It has been said (too many times) that all roads lead to Rome. But did you know that you could trace botanical medicine and even the environmental movement to 16th century Italy? It was here in the city of Pisa (1544) then Padua (1545) that the world’s first botanical gardens were set up.

This month’s Italy Blogging Roundtable topic is “roots” – a nod to spring. And what better nod to spring than to go straight to the garden? I’ve covered gardens in this blog before, from a mention of the reissue of Edith Wharton’s book Italian Villas and Their Gardens to Cortili Aperti, the “open courtyards” initiative that each year gives visitors a chance to check out gardens and courtyards at private estates. But I’ve yet to touch on Italy’s many botanical gardens, which are almost always historically linked with their cities’ universities.

The Orto Botanico di Padova is the world’s oldest academic garden still in its original location and it has been a model for all subsequent botanical gardens around the world.

From the beginning, the mission of the Orto Botanico di Padova has been to collect local and unique plant life, maintain an herbarium for the study of plants for use in medicine, and educate the public on botany, horticulture, and the need for plant conservation. The Orto Botanico di Padova is one of Italy’s UNESCO World Heritage Sites, having been inscribed in 1997. The most famous plant specimen at the Padua Botanic Gardens is a Mediterranean Palm, the “Goethe Palm,” which dates from 1585 and was written about by Goethe. Additionally, the gardens have a library and a museum. The Orto Botanico di Padova is open daily from April to October; from October to April, it is open mornings Monday through Saturday.

An Italian visitor to the Orto Botanico di Padova took a comprehensive tour of the gardens and created this video:

While Padova can claim to have the world’s oldest botanical gardens still in their original location, the city of Pisa is where the first academic gardens were founded.

The botanist Luca Ghini, at the behest of Cosimo de’ Medici, set up the University of Pisa’s botanical gardens in 1544. However, the garden moved twice, in 1563 and 1591, before settling at its current location. My Italy Blogging Roundtable colleague Gloria has a beautiful post about the Orto Botanico di Pisa, complete with photos.

Italy’s botanical gardens don’t often make it on the tourist itinerary. But they are actually quite ideal, as most are located near the city center and often a quiet respite from sightseeing. Other Italian cities with well-positioned botanical gardens include Rome (near Trastevere), Bologna, Milan (it has two: Brera and Città Studio), and Palermo, to name just a few.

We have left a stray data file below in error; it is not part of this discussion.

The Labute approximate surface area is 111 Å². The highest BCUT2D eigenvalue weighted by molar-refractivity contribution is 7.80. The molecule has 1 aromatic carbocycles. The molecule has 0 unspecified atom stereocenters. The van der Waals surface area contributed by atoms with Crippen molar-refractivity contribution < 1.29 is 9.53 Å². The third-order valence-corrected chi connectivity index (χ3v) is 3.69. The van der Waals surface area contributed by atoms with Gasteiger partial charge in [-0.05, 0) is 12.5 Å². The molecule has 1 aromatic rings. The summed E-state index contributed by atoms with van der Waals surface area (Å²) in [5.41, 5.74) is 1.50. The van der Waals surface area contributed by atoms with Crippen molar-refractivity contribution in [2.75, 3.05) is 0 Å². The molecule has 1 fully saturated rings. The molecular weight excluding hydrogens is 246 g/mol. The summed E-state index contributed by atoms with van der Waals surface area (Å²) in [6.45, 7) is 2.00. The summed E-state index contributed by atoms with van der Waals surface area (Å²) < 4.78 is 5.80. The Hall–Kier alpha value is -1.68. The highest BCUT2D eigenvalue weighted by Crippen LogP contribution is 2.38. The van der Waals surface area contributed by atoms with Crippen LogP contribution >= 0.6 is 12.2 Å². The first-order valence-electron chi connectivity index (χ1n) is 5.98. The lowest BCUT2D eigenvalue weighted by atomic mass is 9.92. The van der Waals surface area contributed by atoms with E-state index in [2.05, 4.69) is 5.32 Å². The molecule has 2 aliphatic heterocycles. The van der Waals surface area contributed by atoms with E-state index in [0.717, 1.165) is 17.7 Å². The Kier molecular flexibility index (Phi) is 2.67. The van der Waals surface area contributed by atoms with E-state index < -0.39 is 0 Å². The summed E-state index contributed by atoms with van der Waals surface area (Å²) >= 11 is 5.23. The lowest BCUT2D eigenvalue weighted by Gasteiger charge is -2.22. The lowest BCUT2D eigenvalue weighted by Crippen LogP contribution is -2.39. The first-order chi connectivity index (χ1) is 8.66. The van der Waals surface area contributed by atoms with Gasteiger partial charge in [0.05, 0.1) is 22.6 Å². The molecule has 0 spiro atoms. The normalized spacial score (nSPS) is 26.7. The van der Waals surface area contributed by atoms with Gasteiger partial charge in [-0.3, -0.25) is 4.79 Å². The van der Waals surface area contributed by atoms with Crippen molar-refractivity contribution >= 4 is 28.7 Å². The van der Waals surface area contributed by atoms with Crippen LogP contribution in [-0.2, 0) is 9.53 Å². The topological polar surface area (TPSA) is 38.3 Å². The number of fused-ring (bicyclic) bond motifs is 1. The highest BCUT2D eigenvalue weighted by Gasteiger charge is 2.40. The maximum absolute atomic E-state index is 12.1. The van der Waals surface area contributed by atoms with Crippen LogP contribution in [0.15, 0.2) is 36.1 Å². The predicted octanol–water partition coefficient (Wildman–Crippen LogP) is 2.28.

Read the posts, leave comments, share them with your friends – and tune in next month for another Italy Blogging Roundtable topic.

Photo Flickr/Ned Raggett

This post was last modified on 6 July 2019 3:09 pm

Melanie Renzulli @italofileblog

View Comments

  • Thank you for the lovely and timely post! I just finished a book that I highly recommend: Queen Elizabeth in the Garden by Trea Martyn. It is chiefly about the rivalry between Robert Dudley and William Cecil for the attention and affection of Queen Elizabeth expressed through her love of the garden. Padua is of course mentioned and Italy as the home and inspiration of the Renaissance garden. The descriptions of gardens and the fantastical displays and theatrics created for Elizabeth seem beyond belief. I hope one day to get back to Padua and the Veneto. I missed the Orto during my last visit. Ciao.

  • There is also the Giardino della Minerva in Salerno, created in the early 1300s, that claims to be the oldest botanical garden in Europe--set above the medieval center, with a lovely tea salon to sit and enjoy the view, and enjoy teas made from the garden's herbs...http://www.giardinodellaminerva.it/

  • FYI - Rome: the Palazzo + Galleria Corsini, Biblioteca Corsiniana (first public library), and the Orto Botanico will be opening FREE to the public with a series of inter-connected and inter-connecting events, May 17-20.  Sign up on Palazzo Corsini site for updates.

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